This question came in the Dhaka university admission test 2012-13

Q) Which of the following is correct?

(A) The jury are arguing among themselves.

(B) The jury is arguing among themselves.

(C) The jury has argued among themselves.

(D) The jury has been arguing among themselves.

According to this blog, collective nouns should be treated as if they are singular. So, (A) is wrong clearly. Funnily enough, my question bank says (A) is the correct answer.

To be honest, none of (B), (C), and (D) seem right to me. Probably, a better formulation is "The members of the jury is arguing/ has been arguing/ has argued among themselves."

Anyhow, if I must pick one answer from the three options, I have a problem. All three options, (B), (C), and (D), contain singular verbs. So, I'm not sure which one to pick as the correct answer.

Now that I think about it, probably, the question setter thinks that the correct answer is (A) as it is the only answer with a plural verb.

Which is the actual correct option of the 4 options?

Related: 1, 2

  • 1
    As C and D are different tenses, how can they say that one of those is more or less 'correct' than A and B? May 22, 2022 at 16:22

1 Answer 1


if you treat the jury as a singular thing, then use singular verbs. If you treat it as a group of people, then use plural verbs. Only A is correct, because 'themselves' can only refer to more than one person or thing. Your interpretation of the blog you linked to is incorrect and incomplete - as it says, collective nouns can be treated as plurals, especially in British English.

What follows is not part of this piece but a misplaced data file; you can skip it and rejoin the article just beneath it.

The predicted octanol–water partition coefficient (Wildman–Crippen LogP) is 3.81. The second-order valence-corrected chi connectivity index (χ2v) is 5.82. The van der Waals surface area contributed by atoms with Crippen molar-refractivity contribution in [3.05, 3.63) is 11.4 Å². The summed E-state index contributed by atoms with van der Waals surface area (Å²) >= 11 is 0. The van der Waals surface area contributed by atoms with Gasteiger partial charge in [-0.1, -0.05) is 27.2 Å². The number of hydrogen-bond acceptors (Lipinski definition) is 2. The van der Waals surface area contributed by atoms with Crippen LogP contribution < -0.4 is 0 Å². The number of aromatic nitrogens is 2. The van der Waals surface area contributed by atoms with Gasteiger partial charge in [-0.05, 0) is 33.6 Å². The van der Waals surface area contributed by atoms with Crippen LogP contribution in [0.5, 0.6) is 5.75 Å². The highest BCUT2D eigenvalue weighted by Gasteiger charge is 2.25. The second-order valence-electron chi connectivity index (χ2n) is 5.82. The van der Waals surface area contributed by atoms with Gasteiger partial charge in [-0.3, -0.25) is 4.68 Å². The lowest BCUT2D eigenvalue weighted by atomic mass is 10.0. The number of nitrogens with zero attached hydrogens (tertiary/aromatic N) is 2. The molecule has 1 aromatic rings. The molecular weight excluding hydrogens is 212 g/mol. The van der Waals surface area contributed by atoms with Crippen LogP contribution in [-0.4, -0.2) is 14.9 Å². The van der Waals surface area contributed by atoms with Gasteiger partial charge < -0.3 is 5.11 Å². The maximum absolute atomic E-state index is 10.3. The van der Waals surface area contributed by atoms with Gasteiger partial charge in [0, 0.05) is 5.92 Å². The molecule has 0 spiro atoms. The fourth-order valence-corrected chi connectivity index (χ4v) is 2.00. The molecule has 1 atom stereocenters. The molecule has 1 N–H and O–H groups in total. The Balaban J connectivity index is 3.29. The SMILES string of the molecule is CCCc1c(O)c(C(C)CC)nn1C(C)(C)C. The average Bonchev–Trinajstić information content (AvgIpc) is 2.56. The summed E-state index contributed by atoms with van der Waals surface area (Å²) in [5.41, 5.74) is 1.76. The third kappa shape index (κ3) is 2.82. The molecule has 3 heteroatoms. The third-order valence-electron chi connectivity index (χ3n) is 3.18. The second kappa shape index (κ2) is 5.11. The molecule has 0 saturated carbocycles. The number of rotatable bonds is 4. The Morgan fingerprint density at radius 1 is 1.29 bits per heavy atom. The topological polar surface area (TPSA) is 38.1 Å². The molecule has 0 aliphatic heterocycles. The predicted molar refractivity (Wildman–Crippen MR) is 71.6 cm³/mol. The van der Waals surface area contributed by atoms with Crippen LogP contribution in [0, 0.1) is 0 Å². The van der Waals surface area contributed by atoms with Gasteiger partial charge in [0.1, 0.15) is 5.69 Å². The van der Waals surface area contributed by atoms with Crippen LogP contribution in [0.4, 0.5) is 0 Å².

• 1
    Yes. I would always say "The jury are arguing among themselves", in the same way I would say "Manchester City are the Premier League winners", or- teams and organisations are frequently treated as plural in Britain.
    – WS2
    May 22, 2022 at 17:51
  • 1
    Beware of treating anybody's blog as an authority on the use of English. Much better to google "collective nouns"; you will find dozens of sites that will give you better guidance than somebody's blog. May 22, 2022 at 19:10
  • 1
    @RonaldSole - even the blog linked by tryingtobeastoic says all that we have said above. - "the better practice is to treat collective nouns as singular [...] But the experts agree that it’s not always that simple [...] if the emphasis is on the individuals in the group, the plural verb form is best [...] The editors of Merriam-Webster’s English Usage Dictionary agree [...] By the way, British English is different" - it's all there. May 22, 2022 at 19:15
  • 2
    @MichaelHarvey I am with you as to preference. But my experience of everyday conversational English - we get all the UK radio and TV channels here in Portugal - is that the choice is a free for all, even among the best educated speakers, and that consistency is as much as you can hope for. May 22, 2022 at 22:17
  • 2
    Surely D is also wrong if Jury ... themselves is plural as in A. Shouldn't it be "The jury have been arguing among themselves."? May 23, 2022 at 1:01

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